My question is regarding the following derivation: First the problem itself as stated in the book:

Find the entropy $S(E,V,N)$ of an ideal gas of $N$ classical monatomic particles, with a fixed total energy $E$, contained in a $d$ dimensional box of volume $V$. Deduce the equation of state of this gas, assuming that $N$ is very large.

They write on page 41 (in the solution to problem 3.1) that the entropy is given by: $$S(E,V,N;\Delta E)=k\ln\bigg(\bigg( \Omega(E,V,N;\Delta E\bigg)/(h^{dN}N!)\bigg)$$

To calculate $\Omega$ we express it as $\Omega = \Delta E \partial \nu /\partial E$.

Now they derived the equality: $$\nu(E,V,N) = \frac{V^N (2\pi m E)^{dN/2}}{(dN/2)\Gamma(dN/2)}$$

On page 42 they get $$S(E,V,N;\Delta E) = k\bigg\{ N \ln \bigg( \frac{V(2\pi m E)^{d/2}}{h^d}\bigg) -\ln \bigg[ \Gamma(dN/2) \bigg] - \ln(N!) + \ln(\Delta E/E) \bigg\}$$

Which I concur to.

But then comes the approximation for large $N$ with Stirling approximation, and I don't see how do they approximate $\ln ( \Gamma(dN/2))$, is $dN/2$ for large $N$ an integer or non-integer? if it's an integer then $\Gamma(dN/2) = (dN/2)!$ and we can use Stirling's approximation, but if not then I don't see how to approximate $\ln(\Gamma(dN/2))$.

In the end they receive the following approximation for $N \to \infty$: $$S(E,V,N) \approx Nk\bigg\{ \ln\bigg[ \frac{V}{N}\bigg(\frac{4\pi m E}{dNh^2}\bigg)^{d/2}\bigg] +\frac{d+2}{2}\bigg\}$$

I don't see how did they get this expression.

Anyone care to elaborate on the calculations here?



There's no upper bound on rigour. I hope this suffices.

Suppose first than $Nd/2$ is an integer. Then $\Gamma(Nd/2)=(Nd/2-1)!$ and we can use Stirling's approximation. If $M$ is large, then $M! \approx M\log{M}-M+O(1)$. Focusing on the factorial terms, we have: $$\log⁡Γ(Nd/2)+\log⁡N!=$$ $$=(Nd/2-1)\log⁡(Nd/2-1)-(Nd/2-1)+N \log⁡N-N+O(1)=$$ $$=Nd/2 \log⁡(Nd/2)-Nd/2+N \log⁡N-N+O(\log⁡N )=$$ $$=N\log⁡{\left[N\left(\frac{Nd}{2}\right)^{d/2}\right]}- \frac{N (d+2)}{2}+O(\log⁡N)$$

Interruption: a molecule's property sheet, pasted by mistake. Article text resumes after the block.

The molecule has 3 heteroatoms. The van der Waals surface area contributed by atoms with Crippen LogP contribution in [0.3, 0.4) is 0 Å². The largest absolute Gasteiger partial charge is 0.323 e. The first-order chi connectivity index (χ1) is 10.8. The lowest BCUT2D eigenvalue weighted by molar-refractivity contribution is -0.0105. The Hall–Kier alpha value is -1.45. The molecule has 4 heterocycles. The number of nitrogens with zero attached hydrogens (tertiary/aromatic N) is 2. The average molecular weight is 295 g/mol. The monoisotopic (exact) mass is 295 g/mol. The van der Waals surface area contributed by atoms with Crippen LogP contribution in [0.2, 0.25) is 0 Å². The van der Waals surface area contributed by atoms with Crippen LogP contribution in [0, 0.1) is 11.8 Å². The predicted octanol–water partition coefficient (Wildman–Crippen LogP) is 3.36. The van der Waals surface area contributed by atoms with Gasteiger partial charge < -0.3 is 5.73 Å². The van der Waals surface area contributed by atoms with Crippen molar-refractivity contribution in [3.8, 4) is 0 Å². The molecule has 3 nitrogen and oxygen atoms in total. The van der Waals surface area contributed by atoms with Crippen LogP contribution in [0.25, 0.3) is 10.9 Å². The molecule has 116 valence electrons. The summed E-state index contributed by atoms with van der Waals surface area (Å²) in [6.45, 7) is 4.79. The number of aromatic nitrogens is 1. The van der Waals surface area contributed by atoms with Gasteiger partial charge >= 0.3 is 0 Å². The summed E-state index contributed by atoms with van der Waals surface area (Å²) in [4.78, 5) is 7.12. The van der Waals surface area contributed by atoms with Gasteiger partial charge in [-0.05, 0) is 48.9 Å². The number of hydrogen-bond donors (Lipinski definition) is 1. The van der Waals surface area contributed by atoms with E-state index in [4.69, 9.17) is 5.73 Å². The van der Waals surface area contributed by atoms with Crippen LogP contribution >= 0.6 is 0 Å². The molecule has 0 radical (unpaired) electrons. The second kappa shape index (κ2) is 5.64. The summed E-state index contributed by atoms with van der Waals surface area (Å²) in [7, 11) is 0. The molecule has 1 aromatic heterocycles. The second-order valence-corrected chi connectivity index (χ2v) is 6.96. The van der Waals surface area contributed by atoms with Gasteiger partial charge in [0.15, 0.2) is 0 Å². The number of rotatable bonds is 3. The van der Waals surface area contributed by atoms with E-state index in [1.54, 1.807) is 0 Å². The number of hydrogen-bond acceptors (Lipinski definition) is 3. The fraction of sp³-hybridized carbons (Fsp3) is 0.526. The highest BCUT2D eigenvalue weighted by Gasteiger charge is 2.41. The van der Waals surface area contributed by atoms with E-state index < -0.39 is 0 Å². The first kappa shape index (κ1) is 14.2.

Substituting into the formula for $S$ above, pulling out a factor of $N$ and doing some algebra inside the logarithms we have: $$S = k N \left[\log{\left(\frac{V}{N} \left(\frac{4\pi m E}{N h^2d}\right)^{d/2}\right)}+ \frac{d+2}{2} +\frac{1}{N} \log\frac{\Delta E}{E} + O\left(\frac{\log{N}}{N}\right)\right]$$ The only term that's left to deal with is the one involving $\Delta E$. The result we need follows in the most general case from something like the Fluctuation-Dissipation Theorem. I don't know how Landau deals with it. However, we can make an example by computing the ratio in the canonical ensemble (it doesn't actually matter which ensemble we use, as all ensembles agree in the thermodynamic limit). The (average) energy of a system is given by $$\langle E \rangle=-\frac{\partial}{\partial \beta} \log{Z}$$ where $\beta =1/kT$ and $Z$ is the partition function. For a multiparticle gas $Z \sim Z_1^N$ so $E\sim N$. Then the fluctuation is given by: $$\Delta E^2 = \langle E^2 \rangle-\langle E \rangle^2=-\frac{\partial \langle E \rangle}{\partial \beta}$$ This is enough for what we need, as it means that $\Delta E^2 \sim E \sim N$, which then means that $\Delta E / E \sim 1/\sqrt{N}$. We therefore obtain: $$\log{\frac{\Delta E}{E}} = O(\log{N})$$ and the result you need follows, since we can then absorb this term into the big $O$.